There is an urgent need for Native American parents for Native American youth. You can be enrolled in a tribe, non-enrolled in a tribe, or self-identify as Native American.

There is no “typical” foster family, but foster parents must be at least 21 years old. They can be single, cohabitating, married, living in multi-generational family homes, and homes with or without biological children.

They can be employed or stay-at-home parents. Foster parents are homeowners, renters, and pet owners. They can own a car or use public transportation. Foster parents are individuals of all ethnicities, all walks of life, and all sexual orientations.

If you’ve ever considered becoming a foster parent, now is the time to step up. Iowa children need you.

What support will I have once I become licensed?

You will be assigned an LSI support worker through our agency who will help you throughout the process. They will always work side-by-side with you to answer any questions about the children in your care, provide support working with a child’s birth family, and navigate working with the Iowa Department of Human Services.

Why is it important that my partner and I both attend all trainings?

It is essential that all adults living in your home work as a team. Your training classes will prepare you to make informed decisions about becoming a foster or adoptive family, and will help you understand how to provide the support a child needs to thrive.

Are there specific requirements for my home?

There are both physical space and safety requirements for providing foster care. If you are hoping to only adopt, these requirements are recommended.


Bedrooms for children in foster care must meet these physical standards:

  • The room must be constructed for the purpose of sleeping. It must have permanent walls, a door that closes, and a working window that opens from the inside that is large enough for an unrestricted exit by a child. It must have a closet, wardrobe, armoire, or dresser, and a standard bed. For infants and toddlers who cannot safely use a standard bed, a crib or crib-like furniture which meets the current standards or recommendations from the U.S. Consumer Product Safety Commission or ASTM International standards is required. The room must be at least 40 square feet per child.
  • Rooms below ground must have everything listed above, plus a direct exit to the outside and one inside stairway exit.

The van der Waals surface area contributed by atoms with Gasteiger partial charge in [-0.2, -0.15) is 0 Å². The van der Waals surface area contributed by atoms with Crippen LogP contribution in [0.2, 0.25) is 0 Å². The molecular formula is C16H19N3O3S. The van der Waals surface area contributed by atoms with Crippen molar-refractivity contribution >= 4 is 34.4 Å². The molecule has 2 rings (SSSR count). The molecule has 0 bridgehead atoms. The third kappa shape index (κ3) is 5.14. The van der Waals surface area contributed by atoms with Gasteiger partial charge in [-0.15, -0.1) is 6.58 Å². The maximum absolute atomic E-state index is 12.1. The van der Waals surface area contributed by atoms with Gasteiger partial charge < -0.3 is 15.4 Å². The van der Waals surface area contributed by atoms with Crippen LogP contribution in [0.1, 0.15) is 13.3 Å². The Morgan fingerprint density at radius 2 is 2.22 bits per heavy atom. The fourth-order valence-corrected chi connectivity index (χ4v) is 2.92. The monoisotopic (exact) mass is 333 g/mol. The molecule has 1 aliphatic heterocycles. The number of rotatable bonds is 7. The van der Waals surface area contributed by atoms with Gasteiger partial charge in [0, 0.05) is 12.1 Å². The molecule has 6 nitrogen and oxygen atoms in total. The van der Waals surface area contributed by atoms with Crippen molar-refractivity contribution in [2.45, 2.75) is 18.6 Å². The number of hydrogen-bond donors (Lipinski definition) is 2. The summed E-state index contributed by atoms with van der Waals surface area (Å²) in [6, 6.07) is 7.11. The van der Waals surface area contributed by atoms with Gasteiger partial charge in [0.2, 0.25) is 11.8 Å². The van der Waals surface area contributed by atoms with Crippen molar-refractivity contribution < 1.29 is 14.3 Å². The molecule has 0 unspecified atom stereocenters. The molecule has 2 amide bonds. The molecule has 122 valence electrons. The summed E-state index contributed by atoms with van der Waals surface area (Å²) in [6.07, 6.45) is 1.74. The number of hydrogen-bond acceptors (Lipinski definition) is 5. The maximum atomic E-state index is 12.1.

Your home must meet these safety standards:

  • Any floor of a house, including the basement, must have a working smoke detector and a carbon monoxide detector.
  • Homes must have at least one approved fire extinguisher.
  • Medication and poisonous, toxic, or otherwise unsafe substances shall be kept secured from children.
  • Guns and ammunition must also be stored appropriately and separately in locked cabinets.


If you have a swimming pool or a body of water close to your home, ask us about the specific requirements pertaining to this.


In some instances, these requirements can be granted an exception and some physical or safety requirements can be met with simple (non-structural) modifications. Contact your LSI support worker if you have any questions!

Is there a cost to go through the training and licensing process?

We’re excited to tell you there is no cost to training, licensing, or support services! It’s free to families and funded through the Iowa Department of Human Services (DHS). There may be incidental costs of attending training, such as travel costs or child care expense.

How is a child in foster care placed with my family?

When LSI Foster Care and Adoption receives a referral from DHS that a child needs a foster home, we use a matching database in concert with the local support workers to find licensed foster families (preferably within 20 miles of the child’s birth home) whose strengths match the unique needs of the child. If you are a possible match, we call to see if you will accept the placement. DHS then makes the final decision regarding which foster home the child will be placed in.

We would like to thank artist Gary Trudell for the honor of using his artwork in our Native American family recruitment efforts.